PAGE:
Nerdview: A good review is hard to find. A good review--that is, a quality review, not a positive review--seems to be even more rare amongst professionals and dedicated reviewers. Fortunately, the Nerdery is helmed by a literary nut. Each review, whether it is a game, movie, book, or television series, will have the four elements: bias, appreciation, personal enjoyment, and general enjoyment. Put in food terms, these are odor, beef, gravy, and cheese.
Expectations 'Odor': State of Decay is an open-world sandbox game in which the player controls a small community of survivors in a world overrun by zombies. The player directs the survivors in scavenging for supplies and building a base from which they hold the zombie infestation at bay. Gameplay involves stealth, vehicles, and straight up combat with the player collecting scores of found weapons from baseball bats to shotguns to fight the shuffling menace.
Yeah, it sounds like State of Decay is kind of a ripoff of Dead State at first. That, and the fact that this game had crept under my radar until a mere three days before it was to be released, had actually muted my enthusiasm for this game, fearing it'd be a cash-in on a heavily populated game genre. And that's not the mention the name, which is so similar to Dead State that it might as well be a senile Yoda trying to recite his game library.
Appreciation 'Beef': Boy, was I thrilled with the differences. While superficially similar to the tactical promise of Dead State, State of Decay is a much more stream-lined and light approach to its themes. At its core, State of Decay feels like a focused Rockstar gameplay experience--the animations, controls, and rendering style all draw from that studio's distinct style. I didn't see Rockstar's name anywhere in the credits for this game, but I call straight-up shenanigans on that--especially after playing Undead Redemption, the zombie DLC for Rockstar's Red Dead Redemption. The games are just too tactilely familiar.
The game has that classic Rockstar/Grand Theft Auto action-style gameplay with lite RPG elements thrown in. You level up your skills in Cardio (the first of many Zombieland references in this game), Powerhouse, Fighting, and more through the regular use of the skills, increasing passive benefits regularly and occasionally getting a new ability or move as well. They also track a few keywords about each character's personality traits, as the clash or harmony of characters back at base mean you might come back from a long day of head-smashing to find your teammates at each other's throats. Sigh... Ed, you silly Idol-watching sluggard, I knew I should have dropped you off in that zombie-infested trailer park.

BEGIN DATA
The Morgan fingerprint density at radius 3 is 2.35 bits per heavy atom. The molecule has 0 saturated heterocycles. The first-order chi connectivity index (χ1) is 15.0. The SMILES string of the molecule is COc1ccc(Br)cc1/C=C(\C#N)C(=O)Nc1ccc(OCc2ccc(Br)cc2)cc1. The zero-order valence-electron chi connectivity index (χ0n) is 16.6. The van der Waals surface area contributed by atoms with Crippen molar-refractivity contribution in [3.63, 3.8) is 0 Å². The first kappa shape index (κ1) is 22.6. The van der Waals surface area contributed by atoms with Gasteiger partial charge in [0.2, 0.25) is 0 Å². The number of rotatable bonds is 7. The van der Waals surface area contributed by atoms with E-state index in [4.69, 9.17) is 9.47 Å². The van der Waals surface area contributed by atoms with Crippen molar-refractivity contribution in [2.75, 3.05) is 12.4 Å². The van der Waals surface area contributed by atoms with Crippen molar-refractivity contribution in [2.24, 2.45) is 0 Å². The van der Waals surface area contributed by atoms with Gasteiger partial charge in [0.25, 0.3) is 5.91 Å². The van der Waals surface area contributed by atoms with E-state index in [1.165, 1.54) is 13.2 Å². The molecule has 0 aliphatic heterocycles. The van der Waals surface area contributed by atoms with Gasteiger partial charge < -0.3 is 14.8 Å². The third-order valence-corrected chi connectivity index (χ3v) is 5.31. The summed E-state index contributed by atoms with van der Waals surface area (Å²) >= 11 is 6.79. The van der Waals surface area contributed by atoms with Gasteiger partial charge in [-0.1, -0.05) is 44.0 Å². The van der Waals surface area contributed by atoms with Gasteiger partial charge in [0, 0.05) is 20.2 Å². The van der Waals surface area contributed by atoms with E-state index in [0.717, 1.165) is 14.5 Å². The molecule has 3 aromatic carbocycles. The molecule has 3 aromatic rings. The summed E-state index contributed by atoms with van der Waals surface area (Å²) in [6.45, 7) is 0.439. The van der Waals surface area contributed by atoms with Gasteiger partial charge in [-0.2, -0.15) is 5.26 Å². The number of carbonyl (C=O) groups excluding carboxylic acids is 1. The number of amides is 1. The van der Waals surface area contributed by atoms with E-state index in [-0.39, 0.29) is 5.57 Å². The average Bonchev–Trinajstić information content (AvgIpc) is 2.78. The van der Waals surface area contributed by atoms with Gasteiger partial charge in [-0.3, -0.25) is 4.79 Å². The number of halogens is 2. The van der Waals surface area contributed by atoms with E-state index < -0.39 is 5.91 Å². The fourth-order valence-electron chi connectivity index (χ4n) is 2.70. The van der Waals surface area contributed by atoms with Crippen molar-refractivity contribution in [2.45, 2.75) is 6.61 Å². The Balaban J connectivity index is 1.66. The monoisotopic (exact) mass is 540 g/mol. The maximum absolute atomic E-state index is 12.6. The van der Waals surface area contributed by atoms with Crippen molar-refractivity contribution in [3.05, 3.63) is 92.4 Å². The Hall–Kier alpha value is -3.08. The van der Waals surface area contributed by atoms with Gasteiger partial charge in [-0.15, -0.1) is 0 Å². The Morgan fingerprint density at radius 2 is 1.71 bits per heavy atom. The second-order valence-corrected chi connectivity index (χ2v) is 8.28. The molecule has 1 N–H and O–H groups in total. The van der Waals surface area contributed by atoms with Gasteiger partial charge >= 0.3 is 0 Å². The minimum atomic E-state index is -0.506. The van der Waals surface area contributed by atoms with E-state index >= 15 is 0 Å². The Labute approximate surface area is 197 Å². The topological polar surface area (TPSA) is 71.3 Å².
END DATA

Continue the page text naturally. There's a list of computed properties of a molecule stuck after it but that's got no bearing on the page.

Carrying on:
The open world map is quite spacious. I'd compare it to about the size of one of the states in Red Dead Redemption. The following picture shows about one-fourth of the world map in the game, and it is dense enough with interesting terrain features, lootable buildings and little zombie surprises throughout. It's a well-realized and interesting world, as testified to by how much time I spent in the first town alone before even bothering to explore the second third of the map. I still haven't gotten to the third major region of the map.Personal Enjoyment 'Gravy': Oh, it's been a while since I've played Red Dead Redemption or LA Noire, which are the games I'd compare most directly to this one in terms of primary gameplay dynamics. The zombies are typical video game undead in that their are several special boss forms and the rank and file zombie is given to running when they want to shake off the eerie shuffle of a true zed-head. Head-shots are the only way to take them down, however, and the rather clunky third-person aiming of the game engine means that dropping a zombie with anything but a shotgun blast takes a little practice and a cool head. And not trying to use the alcoholic accountant as a front-line scavenger.
|This is about one quarter of the total real estate in State of Decay|
General Enjoyment 'Cheese': By now you should really know if you'd like this game or not. It's well-crafted and pushes the genre forward in an interesting way, but it also doesn't break the rules or really surprise you, either. Sandbox fan? Get it. Zombie nut? Get it. Enjoy inexpensive games with high replay value? It's a $20 download through Xbox Live, and I find that the combination of base-building choices and character progression gives you a ton of different ways to approach the game. And the brutal way the game makes you lose vital characters and then just press on not only evokes the genre magnificently well, but it also makes you wonder whether it's worth it to restart from the beginning just one more time.